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Defending Australia’s National Disability Insurance Scheme

The Australian Federation of Disability Organisations (AFDO) welcomes yesterday’s commitment from the ALP to policies that will optimise and strengthen Australia’s National Disability Insurance Scheme (NDIS).

Acknowledging the Coalition Government’s commitment, in the recent budget, to fully fund the NDIS over current and forward estimates, there are still significant issues of concern for people with disability, their families and their representative organisations. With one in five Australians being people with disability they must have a voice in any matters that directly impact upon them, inclusive of the NDIS.

AFDO’s thirty-one member organisations represent disability-specific communities and cross-disability communities with a total national reach of over 3.8 million Australians. We back the importance and priority of ensuring the continuing operation of the NDIS and its potential to continue to change lives.


Our community has also felt a growing level of distrust and disengagement due to attempts to change and redefine the NDIS away from its original vision and purpose without input sought from people with disability, their families and their representative organisations.


These include;

  • Move towards Independent Assessments that was successfully abandoned after people with disability and their advocates opposed this blatant cost-cutting measure

  • A systemic pattern of unexplained cuts in plan reviews to significant numbers of participants

  • No data is available on plan reviews that are participant initiated as opposed to Agency initiated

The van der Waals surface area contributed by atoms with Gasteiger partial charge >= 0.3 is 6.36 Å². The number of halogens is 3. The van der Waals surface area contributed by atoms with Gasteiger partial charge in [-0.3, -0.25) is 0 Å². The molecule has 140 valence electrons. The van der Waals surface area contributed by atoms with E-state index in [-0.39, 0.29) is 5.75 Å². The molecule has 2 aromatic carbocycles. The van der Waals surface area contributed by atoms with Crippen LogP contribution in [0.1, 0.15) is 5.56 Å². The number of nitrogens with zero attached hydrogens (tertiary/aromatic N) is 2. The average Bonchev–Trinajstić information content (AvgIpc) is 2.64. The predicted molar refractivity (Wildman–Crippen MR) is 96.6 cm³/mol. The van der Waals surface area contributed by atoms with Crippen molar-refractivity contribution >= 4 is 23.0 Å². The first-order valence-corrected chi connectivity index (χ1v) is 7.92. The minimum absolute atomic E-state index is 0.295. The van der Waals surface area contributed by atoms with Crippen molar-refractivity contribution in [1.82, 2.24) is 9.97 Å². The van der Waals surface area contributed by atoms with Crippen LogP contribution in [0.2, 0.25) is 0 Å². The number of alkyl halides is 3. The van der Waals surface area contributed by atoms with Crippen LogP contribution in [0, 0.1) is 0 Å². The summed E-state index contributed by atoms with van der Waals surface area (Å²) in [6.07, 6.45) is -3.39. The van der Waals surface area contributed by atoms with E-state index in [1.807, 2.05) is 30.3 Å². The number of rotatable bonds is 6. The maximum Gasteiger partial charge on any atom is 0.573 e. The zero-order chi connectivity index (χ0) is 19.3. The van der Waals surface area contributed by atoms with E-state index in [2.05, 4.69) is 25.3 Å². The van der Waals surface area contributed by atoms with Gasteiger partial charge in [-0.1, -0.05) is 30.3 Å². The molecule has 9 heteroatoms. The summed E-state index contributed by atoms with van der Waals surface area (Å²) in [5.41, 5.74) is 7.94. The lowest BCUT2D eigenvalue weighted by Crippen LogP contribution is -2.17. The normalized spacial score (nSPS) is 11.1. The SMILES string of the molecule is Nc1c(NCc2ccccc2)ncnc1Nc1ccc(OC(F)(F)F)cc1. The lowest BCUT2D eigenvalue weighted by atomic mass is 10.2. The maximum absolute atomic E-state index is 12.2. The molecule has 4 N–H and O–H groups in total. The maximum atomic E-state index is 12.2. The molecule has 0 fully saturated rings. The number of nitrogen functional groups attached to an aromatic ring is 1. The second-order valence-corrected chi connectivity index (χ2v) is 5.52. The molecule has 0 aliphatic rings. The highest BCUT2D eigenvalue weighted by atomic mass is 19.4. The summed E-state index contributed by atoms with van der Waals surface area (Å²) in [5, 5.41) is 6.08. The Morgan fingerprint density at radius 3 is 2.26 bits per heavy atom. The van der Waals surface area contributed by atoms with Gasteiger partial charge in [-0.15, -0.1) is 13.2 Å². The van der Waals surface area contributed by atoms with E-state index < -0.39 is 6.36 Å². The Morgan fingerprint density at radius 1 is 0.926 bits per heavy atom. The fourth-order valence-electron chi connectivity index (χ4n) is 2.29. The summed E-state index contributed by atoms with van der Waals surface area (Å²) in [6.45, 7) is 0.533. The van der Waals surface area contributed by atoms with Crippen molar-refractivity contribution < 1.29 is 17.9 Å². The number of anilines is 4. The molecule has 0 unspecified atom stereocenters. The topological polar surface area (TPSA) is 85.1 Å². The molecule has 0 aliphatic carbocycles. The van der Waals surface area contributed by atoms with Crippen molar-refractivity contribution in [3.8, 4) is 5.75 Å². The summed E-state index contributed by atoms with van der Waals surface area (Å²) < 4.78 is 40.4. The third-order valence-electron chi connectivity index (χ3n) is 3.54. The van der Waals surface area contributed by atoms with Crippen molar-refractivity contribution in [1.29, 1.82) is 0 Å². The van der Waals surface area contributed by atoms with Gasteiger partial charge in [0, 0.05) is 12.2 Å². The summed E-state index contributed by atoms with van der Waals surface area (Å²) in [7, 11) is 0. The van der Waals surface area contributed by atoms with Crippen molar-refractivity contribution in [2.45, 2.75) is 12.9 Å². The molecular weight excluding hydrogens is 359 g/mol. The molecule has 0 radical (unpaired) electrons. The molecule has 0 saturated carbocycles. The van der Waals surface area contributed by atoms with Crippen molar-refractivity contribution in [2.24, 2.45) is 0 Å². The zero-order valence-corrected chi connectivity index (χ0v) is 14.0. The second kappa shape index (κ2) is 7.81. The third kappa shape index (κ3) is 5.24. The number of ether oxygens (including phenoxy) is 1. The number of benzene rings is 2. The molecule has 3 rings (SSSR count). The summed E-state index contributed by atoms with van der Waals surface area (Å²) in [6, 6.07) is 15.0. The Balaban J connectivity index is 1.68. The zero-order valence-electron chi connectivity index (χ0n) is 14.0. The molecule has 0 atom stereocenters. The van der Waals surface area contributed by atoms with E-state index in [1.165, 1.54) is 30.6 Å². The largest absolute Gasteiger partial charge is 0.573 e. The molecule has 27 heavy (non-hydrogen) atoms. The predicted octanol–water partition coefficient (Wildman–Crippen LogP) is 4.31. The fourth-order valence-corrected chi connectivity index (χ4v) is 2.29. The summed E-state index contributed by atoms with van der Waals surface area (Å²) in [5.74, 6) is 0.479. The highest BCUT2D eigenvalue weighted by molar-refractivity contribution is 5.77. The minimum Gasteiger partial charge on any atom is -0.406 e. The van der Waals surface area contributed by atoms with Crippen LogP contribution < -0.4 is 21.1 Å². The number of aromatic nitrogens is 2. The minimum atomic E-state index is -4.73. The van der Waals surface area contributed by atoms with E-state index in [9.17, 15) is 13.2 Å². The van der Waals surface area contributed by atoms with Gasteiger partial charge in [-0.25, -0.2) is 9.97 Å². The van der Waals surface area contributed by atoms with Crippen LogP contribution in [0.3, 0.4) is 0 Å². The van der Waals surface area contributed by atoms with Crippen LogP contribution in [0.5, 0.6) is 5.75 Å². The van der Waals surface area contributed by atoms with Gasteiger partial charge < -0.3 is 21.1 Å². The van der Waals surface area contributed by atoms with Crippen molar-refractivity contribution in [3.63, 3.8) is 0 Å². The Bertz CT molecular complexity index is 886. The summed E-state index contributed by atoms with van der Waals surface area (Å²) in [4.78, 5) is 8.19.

• Substantial increase in matters referred to the Administrative Appeals Tribunal (AAT) for appeal by participants or applicants to the NDIS

  • Increase in Agency spending on external legal fees to fight people with disability seeking to appeal decisions made against them

  • Unaddressed barriers to participation for Australians living in rural and remote areas, including First Nations Peoples, those from CALD backgrounds and/or intersectional communities

  • The ongoing need to continually push to ensure that people with disability, their families and representative organisations are maintained front and centre in any reviews, proposed changes, policies or legislation in co-design and consultative processes – “Nothing about us without us”

  • Agency staffing capped at 3000 since 2013 despite original projections requiring 10,000 staff

  • Outsourcing to consultants at a premium cost for what should be staff roles

  • High staff turnover and lack of staff contribute to a service delivery model that creates stress and uncertainty for many participants without delivering meaningful efficiencies

  • Continual Federal Ministerial and Assistant Minister revolving door for the Scheme since inception

The NDIS originally had bipartisan support across the political spectrum – an indication of the importance of this social reform and equity initiative to change the lives of people with disability, their families and communities for the better. The NDIS, if valued and supported, still has the potential to remove uncertainty, restore dignity, and create greater social and financial participation.

AFDO calls on all political parties and candidates to outline their views and position on supporting and improving the NDIS for Australians with disability.

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